On Vox, Lee Drutman wrote about the problems in our electoral system that the Virginia decision highlights.
Thursday, in the state of Virginia, majority control of the House of Delegates went to Republicans, after a piece of paper with the name of a Republican candidate in a tied election was randomly selected from a bowl.
If this sounds like an absurd way to decide control of a state legislature, it’s because it is.
It’s also a clarifying example of the absurdities of the American winner-take-all two-party electoral system, rooted in the single-member, plurality-winner district.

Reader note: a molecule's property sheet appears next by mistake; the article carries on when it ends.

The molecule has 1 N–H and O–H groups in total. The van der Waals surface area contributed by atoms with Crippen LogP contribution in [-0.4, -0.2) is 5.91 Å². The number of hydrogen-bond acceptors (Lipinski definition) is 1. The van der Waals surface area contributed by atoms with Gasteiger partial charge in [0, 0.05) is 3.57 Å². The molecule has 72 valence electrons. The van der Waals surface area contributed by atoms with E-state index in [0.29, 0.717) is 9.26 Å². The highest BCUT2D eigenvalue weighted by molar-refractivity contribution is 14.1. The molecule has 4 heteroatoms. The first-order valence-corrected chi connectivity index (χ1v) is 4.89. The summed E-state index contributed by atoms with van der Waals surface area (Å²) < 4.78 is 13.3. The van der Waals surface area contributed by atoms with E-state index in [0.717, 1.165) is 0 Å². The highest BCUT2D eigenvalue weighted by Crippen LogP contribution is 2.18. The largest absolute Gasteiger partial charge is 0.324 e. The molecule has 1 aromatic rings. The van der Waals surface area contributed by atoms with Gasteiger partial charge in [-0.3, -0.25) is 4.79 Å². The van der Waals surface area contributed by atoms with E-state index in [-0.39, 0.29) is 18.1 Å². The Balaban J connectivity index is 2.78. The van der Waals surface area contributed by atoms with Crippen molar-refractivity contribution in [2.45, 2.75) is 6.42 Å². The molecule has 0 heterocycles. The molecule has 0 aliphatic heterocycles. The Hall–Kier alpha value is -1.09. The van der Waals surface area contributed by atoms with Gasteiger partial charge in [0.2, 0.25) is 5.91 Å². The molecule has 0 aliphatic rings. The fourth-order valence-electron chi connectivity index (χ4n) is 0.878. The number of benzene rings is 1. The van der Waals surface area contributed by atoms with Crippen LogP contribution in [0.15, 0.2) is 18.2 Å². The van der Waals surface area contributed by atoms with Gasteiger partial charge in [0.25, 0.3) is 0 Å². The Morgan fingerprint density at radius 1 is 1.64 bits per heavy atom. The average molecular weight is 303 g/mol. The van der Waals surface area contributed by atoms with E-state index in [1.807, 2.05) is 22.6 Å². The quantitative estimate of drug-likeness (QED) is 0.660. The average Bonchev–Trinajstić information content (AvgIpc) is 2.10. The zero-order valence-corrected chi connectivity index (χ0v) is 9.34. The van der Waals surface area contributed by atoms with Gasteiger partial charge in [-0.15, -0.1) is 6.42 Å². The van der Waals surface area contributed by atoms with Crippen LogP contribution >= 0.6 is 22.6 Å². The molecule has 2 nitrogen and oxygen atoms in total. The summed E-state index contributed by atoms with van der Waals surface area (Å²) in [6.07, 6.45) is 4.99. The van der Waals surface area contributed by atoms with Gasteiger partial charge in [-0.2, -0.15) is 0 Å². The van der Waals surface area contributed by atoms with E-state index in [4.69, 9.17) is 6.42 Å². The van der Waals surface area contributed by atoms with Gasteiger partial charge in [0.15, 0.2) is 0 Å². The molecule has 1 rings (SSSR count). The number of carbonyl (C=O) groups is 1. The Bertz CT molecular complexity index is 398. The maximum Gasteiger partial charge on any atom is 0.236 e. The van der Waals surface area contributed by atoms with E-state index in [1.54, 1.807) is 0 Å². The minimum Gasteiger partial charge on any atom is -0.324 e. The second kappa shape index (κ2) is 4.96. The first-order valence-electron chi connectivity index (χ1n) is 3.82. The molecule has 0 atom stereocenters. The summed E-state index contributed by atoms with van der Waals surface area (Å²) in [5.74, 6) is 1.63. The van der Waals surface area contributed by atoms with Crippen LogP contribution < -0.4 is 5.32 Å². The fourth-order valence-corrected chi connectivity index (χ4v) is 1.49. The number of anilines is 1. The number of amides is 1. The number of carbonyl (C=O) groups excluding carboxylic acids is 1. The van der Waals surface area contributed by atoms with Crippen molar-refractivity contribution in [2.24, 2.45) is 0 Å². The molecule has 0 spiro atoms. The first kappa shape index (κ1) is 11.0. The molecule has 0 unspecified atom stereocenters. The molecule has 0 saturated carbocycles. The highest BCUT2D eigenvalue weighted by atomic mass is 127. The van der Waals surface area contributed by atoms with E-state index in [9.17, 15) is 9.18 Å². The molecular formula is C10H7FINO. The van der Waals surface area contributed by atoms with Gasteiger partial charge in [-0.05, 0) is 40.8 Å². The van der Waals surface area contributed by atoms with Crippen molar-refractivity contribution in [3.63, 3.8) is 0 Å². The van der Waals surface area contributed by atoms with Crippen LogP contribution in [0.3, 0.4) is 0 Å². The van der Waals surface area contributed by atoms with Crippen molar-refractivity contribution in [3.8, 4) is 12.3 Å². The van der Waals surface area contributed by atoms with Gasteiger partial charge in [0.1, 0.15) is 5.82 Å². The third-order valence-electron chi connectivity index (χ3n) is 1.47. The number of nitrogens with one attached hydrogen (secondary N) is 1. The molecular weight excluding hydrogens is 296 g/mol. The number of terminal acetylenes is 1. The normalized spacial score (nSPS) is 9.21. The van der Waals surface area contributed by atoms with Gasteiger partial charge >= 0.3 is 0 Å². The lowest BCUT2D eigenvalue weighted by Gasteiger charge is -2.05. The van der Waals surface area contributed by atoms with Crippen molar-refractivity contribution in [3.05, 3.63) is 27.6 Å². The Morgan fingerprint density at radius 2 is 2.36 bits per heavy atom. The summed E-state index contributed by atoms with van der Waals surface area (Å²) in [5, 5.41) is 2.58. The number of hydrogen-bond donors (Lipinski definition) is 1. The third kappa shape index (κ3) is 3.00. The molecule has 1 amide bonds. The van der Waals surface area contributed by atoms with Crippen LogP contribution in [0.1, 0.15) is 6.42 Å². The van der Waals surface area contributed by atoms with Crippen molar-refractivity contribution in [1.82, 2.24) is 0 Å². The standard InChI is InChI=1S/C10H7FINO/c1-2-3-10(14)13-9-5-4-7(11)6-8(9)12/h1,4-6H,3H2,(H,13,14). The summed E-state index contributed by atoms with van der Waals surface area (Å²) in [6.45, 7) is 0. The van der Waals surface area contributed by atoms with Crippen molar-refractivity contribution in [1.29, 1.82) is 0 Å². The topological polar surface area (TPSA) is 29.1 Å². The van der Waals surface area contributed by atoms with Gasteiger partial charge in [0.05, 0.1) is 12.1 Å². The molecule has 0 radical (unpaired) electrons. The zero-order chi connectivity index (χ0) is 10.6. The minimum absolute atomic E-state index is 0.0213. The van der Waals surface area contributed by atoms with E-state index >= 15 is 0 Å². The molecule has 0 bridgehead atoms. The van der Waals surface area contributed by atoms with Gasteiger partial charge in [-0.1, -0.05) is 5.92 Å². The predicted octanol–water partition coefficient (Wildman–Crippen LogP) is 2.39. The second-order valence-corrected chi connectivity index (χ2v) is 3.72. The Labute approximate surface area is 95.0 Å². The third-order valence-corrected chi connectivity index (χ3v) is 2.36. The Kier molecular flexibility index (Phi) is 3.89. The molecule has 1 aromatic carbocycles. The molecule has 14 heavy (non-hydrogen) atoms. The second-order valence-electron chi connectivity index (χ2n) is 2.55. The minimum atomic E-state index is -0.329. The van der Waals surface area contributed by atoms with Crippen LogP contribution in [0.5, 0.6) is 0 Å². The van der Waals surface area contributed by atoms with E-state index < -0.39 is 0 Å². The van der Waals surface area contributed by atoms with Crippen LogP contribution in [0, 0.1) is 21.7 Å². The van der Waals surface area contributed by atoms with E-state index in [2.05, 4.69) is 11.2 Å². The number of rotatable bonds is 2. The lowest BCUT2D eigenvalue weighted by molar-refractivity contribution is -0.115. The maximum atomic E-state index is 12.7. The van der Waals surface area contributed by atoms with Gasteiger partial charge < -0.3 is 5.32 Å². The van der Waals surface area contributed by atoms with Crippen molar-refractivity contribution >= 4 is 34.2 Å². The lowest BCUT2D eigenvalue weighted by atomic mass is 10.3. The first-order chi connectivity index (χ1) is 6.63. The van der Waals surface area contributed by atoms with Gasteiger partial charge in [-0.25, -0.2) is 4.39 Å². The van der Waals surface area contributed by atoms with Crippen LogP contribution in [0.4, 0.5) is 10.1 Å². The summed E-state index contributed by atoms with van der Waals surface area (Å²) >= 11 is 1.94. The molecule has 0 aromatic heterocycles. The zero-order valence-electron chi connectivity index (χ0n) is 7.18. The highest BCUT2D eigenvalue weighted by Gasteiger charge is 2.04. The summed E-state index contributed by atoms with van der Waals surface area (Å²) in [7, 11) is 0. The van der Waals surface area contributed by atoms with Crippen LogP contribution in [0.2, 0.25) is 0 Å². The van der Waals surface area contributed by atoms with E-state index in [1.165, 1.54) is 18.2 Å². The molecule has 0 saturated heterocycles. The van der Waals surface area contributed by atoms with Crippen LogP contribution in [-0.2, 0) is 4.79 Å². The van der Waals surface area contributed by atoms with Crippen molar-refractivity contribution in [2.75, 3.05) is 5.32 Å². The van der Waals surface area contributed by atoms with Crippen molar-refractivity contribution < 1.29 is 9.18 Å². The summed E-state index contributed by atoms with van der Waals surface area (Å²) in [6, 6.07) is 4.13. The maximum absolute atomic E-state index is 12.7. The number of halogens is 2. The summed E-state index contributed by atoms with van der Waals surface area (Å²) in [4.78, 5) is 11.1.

In particular, the Virginia House of Delegates election clarifies three particular flaws: 1) the randomness of electoral outcomes, 2) the arbitrary consequences of this randomness, and 3) the potential for widespread gerrymandering.